Launch party I think, might start planning one now!

Cheers, Ian :D

Huron June 26, 2008 at 11:25 AM

Why isn’t NASA considering using the Ares V to launch both the Orion, the lander, and Earth Departure Stage?

Huron June 26, 2008 at 11:26 AM

Ugh…shouldn’t have that “both” in there.

Astrofiend June 26, 2008 at 4:17 PM

I will travel to America just to watch one of these launch. Awesome!

Maxwell June 26, 2008 at 5:50 PM

I think they are trying to split off the missions by splitting the rockets.

They need a cheap and safe low earth orbit ferry.
So you have a tricked out capsule with solid rocket booster.

They need a heavy lift rocket for lobbing payloads.
So you also have an autonomous cargo ship.

Theres no need to travel with your cargo on the way up from the surface, so long as you can meet it in space. So it would safe cost on the payload rocket while not making the astronauts ride any more dangerous.

The last part is making it capable of a ground landing so you can save money on the recovery.

Chuck Lam June 27, 2008 at 5:06 AM

Larger is not necessarily better. Smaller is more economical, practical and safer. If a vehicle is lost, the negative impact on the project will be lessened. Too many “eggs in one basket” is risky!

Florian June 27, 2008 at 6:14 AM

I wonder if the 71000kg payload are to LEO or the Moon?
And what about the payload dimensions and volume?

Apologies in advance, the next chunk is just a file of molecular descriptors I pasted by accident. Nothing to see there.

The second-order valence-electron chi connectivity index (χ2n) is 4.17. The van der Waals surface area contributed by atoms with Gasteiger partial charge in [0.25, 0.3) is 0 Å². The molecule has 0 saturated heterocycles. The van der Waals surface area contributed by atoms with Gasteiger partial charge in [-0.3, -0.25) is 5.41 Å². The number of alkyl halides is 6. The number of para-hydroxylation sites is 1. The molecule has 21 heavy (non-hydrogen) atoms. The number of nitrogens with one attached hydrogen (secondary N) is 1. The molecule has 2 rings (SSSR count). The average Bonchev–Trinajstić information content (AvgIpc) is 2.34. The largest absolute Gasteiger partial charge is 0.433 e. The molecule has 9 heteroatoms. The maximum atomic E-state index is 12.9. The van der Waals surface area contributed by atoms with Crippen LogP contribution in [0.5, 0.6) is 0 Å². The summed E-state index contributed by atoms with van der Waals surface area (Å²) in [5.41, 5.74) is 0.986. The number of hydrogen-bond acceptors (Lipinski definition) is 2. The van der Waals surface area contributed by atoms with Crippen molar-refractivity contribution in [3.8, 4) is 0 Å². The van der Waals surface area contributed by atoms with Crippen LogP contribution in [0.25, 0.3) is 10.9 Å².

Does anyone know?

Al Hall June 27, 2008 at 6:33 AM

Ian, Astrofiend -
I’ll be there, as well.

Al Hall June 27, 2008 at 6:45 PM

William H. Millard -

What???….

Rusty June 27, 2008 at 9:00 PM

…must still be some good drugs up there in Madison…sounds like someone’s nearly in space already! ;)

Rusty June 27, 2008 at 9:03 PM

Seriously, I sure hope I get to see one of these go up someday. I have always wished I could have watched a Saturn V launch in person, and this sounds even bigger/better!

Ryan June 29, 2008 at 3:45 AM

I hope that by launch time I have the funds to travel and see it launch. It is quite a sight. I’ve seen them launch small satalite rockets here in California and it’s beautiful even from 400 miles away. It creates a nice blue trail as it leaves. Quite a sight.

Hokkyokusei June 29, 2008 at 4:51 AM

“Constellation project’s principle rocket, the Ares V”
Shouldn’t that be princiPAL rather than princiPLE?

Sam D. June 29, 2008 at 7:58 PM

Apollo 17 was the only night launch of a Saturn V rocket. It was described by all who witnessed it as a second sun-rise. The Ares V will be larger; I hope someday to witness another night launch as spectacular as that.

adin June 29, 2008 at 11:26 PM

I wonder if they’re “sneaking” in the requirements upgrade to be able to more easily support a manned asteroid mission.

Quite a few friends in the space industry anticipate that the moon mission will be scrubbed in favor of going somewhere new with more direct applicability towards Mars.

stephen June 30, 2008 at 4:47 AM

Why in the age of Miniaturisation , carbon fibre – micro electronics , micro motors and machinery, kevlar , lightweight titanium and aluminum alloys etc and such do NASA need to make the rocket bigger !

They should be making everything smaller – even the astronauts should be smaller (serious) ! send people who weigh 45-75Kg instead of 90-120Kg when you add in the support equipment – oxygen, food ,maximum weight ratings it becomes very significant.

You can make a light weight moon rover vehicle , smaller lighter parts,Smaller but stronger capsules, design everything smaller and lighter with bigger safety margins , extra fuel , and ultimatly achieve more with less !.

Al Hall July 2, 2008 at 12:13 PM

They should have been taking off from a runway by now..

ANDREW OLIVER SATCHELL September 26, 2008 at 10:41 AM

GOOD